Helping Children Grieve

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How do you help children grieve?

We know how difficult it can be to find the right words to comfort children. We don’t want to say the wrong thing, but we also want to connect with them and offer our support. Finding this balance is challenging if you don’t have the right tools for the job.

We think we are armed when we utter kind statements which can make the problem worse.

Well-intentioned kind statements adults use:

At the loss of a loved one: “Please don’t cry, your grandad/dad/mom would not want you to be sad”.

At the loss of a pet: “Don’t be sad, we’ll get you a new cat/dog/hamster”.

When a loved one is in hospital and the child fears the worse: “Don’t worry, I ‘m sure he/she will get better soon”

When a teenage looses his/her first love: “There’s plenty more fish in the sea”

When a child changes his/her school: “Think of all the friends you’ll make at your new school”.

When parents separate: “Look on the bright side, now you will get to have two birthday parties, one at your Mum’s and one at your Dad’s”.

The child may stop crying to please you, but the message received is that it’s not okay to be sad and grieve.

Wouldn’t it be nice to know what to say or do when children come to you for comfort? Imagine knowing the right words and actions to take with a child who is grieving a loss!

Answering those awkward questions

As a parent, teacher or professional who lives or works with children you have no doubt felt that sinking feeling that happens when children ask the difficult questions about death and loss or are experiencing sad and painful feelings.

On average, most children will encounter 15 significant losses before they reach adulthood. The most common losses for children and teenagers are:

  • Loss of a pet
  • Loss of a grandparent
  • Moving house/ changing schools
  • Divorce
  • Death of a parent /friend/ or relative
  • Bullying
  • Having a close friend move away
  • Not being accepted by the university of their choice
  • Debilitating injury to themselves or someone important to them
  • Covid / lockdowns

The recent pandemic has brought so much disruption into our lives and children are not immune to this.

Here are some not so obvious losses they may feel:

  • Loss of freedom when they can’t go out,
  • after school activities,
  • socializing,
  • feeling the intangible losses like loss of feeling safe,
  • loss of energy or aliveness.

We may think we need to teach our children to “look on the bright side” or we try and distract them with a gift or a treat. Children may allow themselves to be distracted for a while, but the grief does not go away. It often manifests in other areas, causing serious problems in school and at home.

Warning signs of unresolved or unacknowledged grief include:

  • Difficulty in concentrating
  • Reduced participation or interest in class or activities
  • Angry or violent outbursts
  • Risk taking behaviours
  • Trouble sleeping, nightmares
  • Frequent absence from school

It therefore falls to us in how we support children in their grief which is vital to their further development and overall wellbeing.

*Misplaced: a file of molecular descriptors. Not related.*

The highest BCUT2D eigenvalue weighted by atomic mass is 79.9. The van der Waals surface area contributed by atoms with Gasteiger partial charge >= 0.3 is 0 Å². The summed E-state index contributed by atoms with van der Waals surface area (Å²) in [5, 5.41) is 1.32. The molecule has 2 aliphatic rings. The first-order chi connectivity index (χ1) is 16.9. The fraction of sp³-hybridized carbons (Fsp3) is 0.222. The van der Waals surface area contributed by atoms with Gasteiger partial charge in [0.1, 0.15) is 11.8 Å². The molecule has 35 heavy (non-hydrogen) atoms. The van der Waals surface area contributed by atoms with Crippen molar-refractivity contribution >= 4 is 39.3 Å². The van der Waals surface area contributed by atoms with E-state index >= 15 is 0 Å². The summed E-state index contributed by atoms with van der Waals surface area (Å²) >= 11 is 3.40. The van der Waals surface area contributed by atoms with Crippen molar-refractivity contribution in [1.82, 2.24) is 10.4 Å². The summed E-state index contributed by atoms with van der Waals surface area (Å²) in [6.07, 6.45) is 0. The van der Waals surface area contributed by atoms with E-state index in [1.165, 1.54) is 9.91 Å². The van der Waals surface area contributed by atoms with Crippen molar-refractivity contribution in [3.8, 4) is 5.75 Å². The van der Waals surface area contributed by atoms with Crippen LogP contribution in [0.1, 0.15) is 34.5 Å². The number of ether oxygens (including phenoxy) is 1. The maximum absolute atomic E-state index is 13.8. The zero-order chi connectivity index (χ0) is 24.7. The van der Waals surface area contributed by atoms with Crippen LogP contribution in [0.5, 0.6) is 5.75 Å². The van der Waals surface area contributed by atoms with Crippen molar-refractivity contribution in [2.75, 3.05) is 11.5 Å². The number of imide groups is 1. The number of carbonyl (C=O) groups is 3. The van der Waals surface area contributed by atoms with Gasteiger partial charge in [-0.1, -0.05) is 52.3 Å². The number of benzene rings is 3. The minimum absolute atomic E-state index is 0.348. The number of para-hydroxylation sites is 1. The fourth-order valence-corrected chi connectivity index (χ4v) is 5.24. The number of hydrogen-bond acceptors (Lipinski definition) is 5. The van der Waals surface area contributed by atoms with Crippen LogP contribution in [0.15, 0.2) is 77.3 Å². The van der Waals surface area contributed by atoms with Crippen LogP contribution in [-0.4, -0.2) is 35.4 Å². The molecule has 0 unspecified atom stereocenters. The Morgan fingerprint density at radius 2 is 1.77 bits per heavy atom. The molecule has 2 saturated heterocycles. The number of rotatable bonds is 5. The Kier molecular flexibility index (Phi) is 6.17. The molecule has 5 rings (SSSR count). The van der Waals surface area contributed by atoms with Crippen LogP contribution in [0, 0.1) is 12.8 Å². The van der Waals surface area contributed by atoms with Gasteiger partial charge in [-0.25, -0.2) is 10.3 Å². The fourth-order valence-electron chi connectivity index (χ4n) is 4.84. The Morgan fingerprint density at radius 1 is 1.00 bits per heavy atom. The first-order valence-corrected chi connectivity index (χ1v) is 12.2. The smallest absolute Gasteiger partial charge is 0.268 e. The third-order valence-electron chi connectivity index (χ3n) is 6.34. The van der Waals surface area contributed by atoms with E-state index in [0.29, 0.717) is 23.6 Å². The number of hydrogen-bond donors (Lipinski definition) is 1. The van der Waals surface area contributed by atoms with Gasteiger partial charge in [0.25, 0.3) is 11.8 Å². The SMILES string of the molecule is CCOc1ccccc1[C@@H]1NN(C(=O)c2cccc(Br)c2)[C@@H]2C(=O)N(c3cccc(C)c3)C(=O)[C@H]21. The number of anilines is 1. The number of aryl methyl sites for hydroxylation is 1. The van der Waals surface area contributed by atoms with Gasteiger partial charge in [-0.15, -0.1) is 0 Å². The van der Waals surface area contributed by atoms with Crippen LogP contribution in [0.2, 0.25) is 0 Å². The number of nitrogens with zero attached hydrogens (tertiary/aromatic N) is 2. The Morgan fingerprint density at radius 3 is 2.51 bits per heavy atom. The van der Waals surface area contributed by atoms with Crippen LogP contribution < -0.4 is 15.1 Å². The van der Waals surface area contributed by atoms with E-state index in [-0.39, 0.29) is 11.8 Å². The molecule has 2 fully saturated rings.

You go first

How often do we struggle for the right words to help our children deal with loss and grief? It’s like rummaging in the toolbox for the right tool only to find we don’t have it.

We’ve all learned how to acquire things in life but what we were never taught was what to do when we lose them? So we arrive at adulthood with misinformation and no real knowledge of how to deal with loss and grief.

Early messages from our elders have taught us that in order to fit in, we should not make a fuss, bury our painful emotions, grieve alone and put on a brave face. Do we pass on the same misinformation to the children in our care? Do we teach them to stick a plaster on their emotional pain?

Here’s the thing, did you know that grief is felt in the heart and not the head? Yet we attempt to come at it logically, analytically, intellectually in an effort to heal it. All the wrong tools to heal a broken heart suffering with emotional pain, but treated like they have a physical ailment.

It is the equivalent of turning up with a hammer and drill to paint the walls.

How does it work?

As we learn to support children who are experiencing heartbreak, we dismantle the myths and misinformation surrounding grief and replace them with more helpful and accurate concepts. You might say we put together a new tool kit.

Children learn by example so you, as the adult, always go first by using your new tools and skills. You are then able to guide children or teens through the correct action steps that will help them deal with their loss and grief.

By teaching them how to break the cycle of burying emotions and giving them the vocabulary, they need to express themselves, we set a new tone for the emotional health of the children in our care and change the trajectory for future generations.

Who is this program for?

This programme was written for adults with children and teenagers in their care:

If you are at home:

  • Parents, grandparents and foster parents
  • Aunts and Uncles

If In Education:

  • School and preschool teachers
  • Child Care workers and nannies
  • Pastoral Care Staff

If you are involved in after school activities

  • Youth Group leaders
  • Scouts and guides leaders
  • Sports coaches

If you are involved with general wellbeing of children:

  • Foster and adoptive services
  • Nurses, GP’s
  • Hospices
  • Social workers

In fact, any adult that has a position of trust in a child or teenager’s life.

A child will disclose their feelings to the people they feel most comfortable with, this could be anyone they know and have a connection with.

If you care about them – then this programme is for you.

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